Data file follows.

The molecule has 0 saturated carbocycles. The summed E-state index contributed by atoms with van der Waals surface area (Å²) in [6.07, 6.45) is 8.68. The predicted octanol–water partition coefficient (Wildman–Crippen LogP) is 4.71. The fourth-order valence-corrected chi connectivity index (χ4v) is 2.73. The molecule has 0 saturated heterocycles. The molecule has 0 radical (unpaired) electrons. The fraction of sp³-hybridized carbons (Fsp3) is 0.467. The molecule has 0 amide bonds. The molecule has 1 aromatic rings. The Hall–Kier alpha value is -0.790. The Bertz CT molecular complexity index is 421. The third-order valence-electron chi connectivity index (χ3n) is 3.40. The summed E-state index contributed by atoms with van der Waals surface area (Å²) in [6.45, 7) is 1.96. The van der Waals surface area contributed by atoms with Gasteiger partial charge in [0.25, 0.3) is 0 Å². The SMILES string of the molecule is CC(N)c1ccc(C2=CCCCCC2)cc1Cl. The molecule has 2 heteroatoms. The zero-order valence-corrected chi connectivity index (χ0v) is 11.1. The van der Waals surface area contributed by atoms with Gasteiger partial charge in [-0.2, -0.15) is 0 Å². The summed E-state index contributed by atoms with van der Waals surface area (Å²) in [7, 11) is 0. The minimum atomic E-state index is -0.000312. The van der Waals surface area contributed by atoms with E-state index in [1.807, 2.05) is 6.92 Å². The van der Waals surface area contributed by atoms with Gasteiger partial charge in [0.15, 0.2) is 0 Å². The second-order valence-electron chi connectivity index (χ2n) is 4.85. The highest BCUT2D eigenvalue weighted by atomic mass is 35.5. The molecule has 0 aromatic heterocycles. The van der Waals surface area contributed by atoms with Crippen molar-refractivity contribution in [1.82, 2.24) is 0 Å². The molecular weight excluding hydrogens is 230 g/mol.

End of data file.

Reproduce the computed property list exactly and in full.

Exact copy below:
The molecule has 0 saturated carbocycles. The summed E-state index contributed by atoms with van der Waals surface area (Å²) in [6.07, 6.45) is 8.68. The predicted octanol–water partition coefficient (Wildman–Crippen LogP) is 4.71. The fourth-order valence-corrected chi connectivity index (χ4v) is 2.73. The molecule has 0 saturated heterocycles. The molecule has 0 radical (unpaired) electrons. The fraction of sp³-hybridized carbons (Fsp3) is 0.467. The molecule has 0 amide bonds. The molecule has 1 aromatic rings. The Hall–Kier alpha value is -0.790. The Bertz CT molecular complexity index is 421. The third-order valence-electron chi connectivity index (χ3n) is 3.40. The summed E-state index contributed by atoms with van der Waals surface area (Å²) in [6.45, 7) is 1.96. The van der Waals surface area contributed by atoms with Gasteiger partial charge in [0.25, 0.3) is 0 Å². The SMILES string of the molecule is CC(N)c1ccc(C2=CCCCCC2)cc1Cl. The molecule has 2 heteroatoms. The zero-order valence-corrected chi connectivity index (χ0v) is 11.1. The van der Waals surface area contributed by atoms with Gasteiger partial charge in [-0.2, -0.15) is 0 Å². The summed E-state index contributed by atoms with van der Waals surface area (Å²) in [7, 11) is 0. The minimum atomic E-state index is -0.000312. The van der Waals surface area contributed by atoms with E-state index in [1.807, 2.05) is 6.92 Å². The van der Waals surface area contributed by atoms with Gasteiger partial charge in [0.15, 0.2) is 0 Å². The second-order valence-electron chi connectivity index (χ2n) is 4.85. The highest BCUT2D eigenvalue weighted by atomic mass is 35.5. The molecule has 0 aromatic heterocycles. The van der Waals surface area contributed by atoms with Crippen molar-refractivity contribution in [1.82, 2.24) is 0 Å². The molecular weight excluding hydrogens is 230 g/mol.